Meet My Project
Gender Studies. Noun. The academic discipline which analyses constructions of gender in society, often with reference to class, race, sexuality and other sociological characteristics.” Gender Studies, I believe, is an attempt to build an understanding of what makes us all, as people, who we are. While the title may make you think results in a limited depth of understanding, the intersectionality of any number of identities (as white, black, gay, cis-gender, or any other factors), mean that through this, we can understand many factors that play into who we are. And while this is a powerful tool for developing empathy for the experiences of others, it also can result in negative stereotyping.
Stereotyping of LGBT+ people is everywhere, in all different kinds of ways, and while these assumptions can manifest as harmless microaggressions (defined as indirect, subtle, or unintentional discrimination against members of a marginalized group), they can also be harmful.
The LGBT+ experience can be really hard, especially for young people first coming into their identities. In a digital world where bullying and violence against LGBT+ students and teens is becoming a more and more of a public topic, factors both inside and outside of school including the legal system, sex education, and the future of education for LGBT+ students are on the mind of more and more people.
In an area like The Bay, predominantly liberal, and at the core of many movements toward equality, one may think that acts of discrimination may be less of an issue. One would be wrong. As with any issue of social inequality, good steps in the right direction doesn’t equate the elimination of bias, and even in a vastly liberal community, these small separations persist.
That’s why I wanted to focus on this topic for my project, because I kept realizing (slowly), how alive these stereotypes were.
The publishment that has become Humans of New York began in 2010 as a photography project (not unlike the Catalyst project), when student Brandon Stanton, was assigned a project in his photography class, photographing people on the street. Once the project began he began interviewing his participants, which developed into a blog. Today, the output of Humans of New York is wildly popular, focuses on a variety of locations and kinds of people, and shares their stories through various platforms (social media, web, print, etc).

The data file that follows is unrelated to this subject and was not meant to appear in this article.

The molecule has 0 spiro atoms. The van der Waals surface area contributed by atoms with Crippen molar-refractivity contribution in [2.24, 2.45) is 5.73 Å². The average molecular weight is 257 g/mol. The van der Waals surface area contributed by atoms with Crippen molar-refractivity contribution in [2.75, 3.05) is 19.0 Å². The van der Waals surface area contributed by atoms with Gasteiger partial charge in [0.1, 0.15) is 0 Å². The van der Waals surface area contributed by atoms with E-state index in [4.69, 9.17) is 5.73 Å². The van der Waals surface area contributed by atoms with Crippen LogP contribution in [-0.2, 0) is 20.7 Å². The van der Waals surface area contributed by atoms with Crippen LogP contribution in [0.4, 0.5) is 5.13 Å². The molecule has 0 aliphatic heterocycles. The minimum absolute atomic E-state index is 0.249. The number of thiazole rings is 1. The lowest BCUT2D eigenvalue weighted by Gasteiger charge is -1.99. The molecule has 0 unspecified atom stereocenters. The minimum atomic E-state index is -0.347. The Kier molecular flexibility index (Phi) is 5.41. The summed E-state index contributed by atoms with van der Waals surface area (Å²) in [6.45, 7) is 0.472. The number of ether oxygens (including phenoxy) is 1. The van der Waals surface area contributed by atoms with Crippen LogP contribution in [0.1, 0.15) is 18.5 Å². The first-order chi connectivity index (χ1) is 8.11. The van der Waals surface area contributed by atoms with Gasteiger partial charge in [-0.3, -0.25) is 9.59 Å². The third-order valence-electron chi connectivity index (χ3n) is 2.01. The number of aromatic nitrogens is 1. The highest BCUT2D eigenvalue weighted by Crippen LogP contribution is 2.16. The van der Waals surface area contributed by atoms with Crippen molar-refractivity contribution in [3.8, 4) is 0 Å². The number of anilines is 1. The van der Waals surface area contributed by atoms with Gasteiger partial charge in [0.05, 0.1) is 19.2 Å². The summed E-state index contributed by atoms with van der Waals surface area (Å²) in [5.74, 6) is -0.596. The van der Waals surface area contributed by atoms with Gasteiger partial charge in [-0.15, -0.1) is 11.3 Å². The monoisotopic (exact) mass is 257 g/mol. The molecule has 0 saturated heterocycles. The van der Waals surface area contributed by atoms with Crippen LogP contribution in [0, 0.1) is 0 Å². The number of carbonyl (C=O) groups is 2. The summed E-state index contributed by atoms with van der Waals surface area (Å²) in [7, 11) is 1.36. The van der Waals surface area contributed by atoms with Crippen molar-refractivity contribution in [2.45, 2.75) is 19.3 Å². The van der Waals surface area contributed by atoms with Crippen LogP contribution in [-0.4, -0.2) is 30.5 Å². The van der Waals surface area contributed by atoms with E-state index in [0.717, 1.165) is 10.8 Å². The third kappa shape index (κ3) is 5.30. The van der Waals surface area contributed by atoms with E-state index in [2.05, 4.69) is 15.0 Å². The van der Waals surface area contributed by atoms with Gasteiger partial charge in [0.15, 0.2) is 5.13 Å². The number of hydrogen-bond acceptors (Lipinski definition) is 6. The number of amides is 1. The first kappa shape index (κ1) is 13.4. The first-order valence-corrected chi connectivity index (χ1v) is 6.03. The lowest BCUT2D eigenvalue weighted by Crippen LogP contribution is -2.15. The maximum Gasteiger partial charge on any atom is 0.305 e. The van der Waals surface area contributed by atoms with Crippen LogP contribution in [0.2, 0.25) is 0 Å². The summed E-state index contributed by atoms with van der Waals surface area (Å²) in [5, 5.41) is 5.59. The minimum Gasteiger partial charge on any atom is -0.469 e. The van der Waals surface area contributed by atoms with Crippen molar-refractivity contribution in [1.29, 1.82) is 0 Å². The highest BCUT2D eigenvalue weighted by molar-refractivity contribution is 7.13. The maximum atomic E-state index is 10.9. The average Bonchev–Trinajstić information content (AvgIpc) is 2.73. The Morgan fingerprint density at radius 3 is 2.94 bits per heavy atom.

My project was mainly based on three of the requirements: Text, image, and interview. I interviewed two people at my school, one teacher and one student, to see what experiences they have had with assumptions. I had planned to take pictures of them to demonstrate how the assumptions any person may make about their appearance match or don’t match their reality, however, due to the nature of the information shared, one participant was uncomfortable with their photo being shared online.
Name: Lee H. Teacher, The Nueva School
Preferred Pronouns: She/Her/They.
I grew up in the bay in a friend group that was extremely accepting, I didn’t realize that there were still problems, which sounds dumb. I knew intellectually, but not really with depth. I was an RA in school and I had a student who was gay, and he told me when he was in [high] school [in Kentucky] he was outed to his parents and they disowned him, send him away. He ended up spending his senior year on the couch of his friend who had liberal parents. In my school, we had a prom queen and queen, and that wasn’t even a moment of “rights”, it was just what was happening. So, it was shocking to me. So being in a GSA in HS for four years was… made me feel extraordinarily normal. As a queer person. It also gave me a foundation to think of that as a normal and not fascinating thing. Just a part of who I am. Being in a place where Queerness was so normal and the pride was so unquestioned was just, it shaped my feeling of normalcy. I never struggled with that Identity, I never feared coming out, I mean I was worried about my parents but it was something that was no big deal.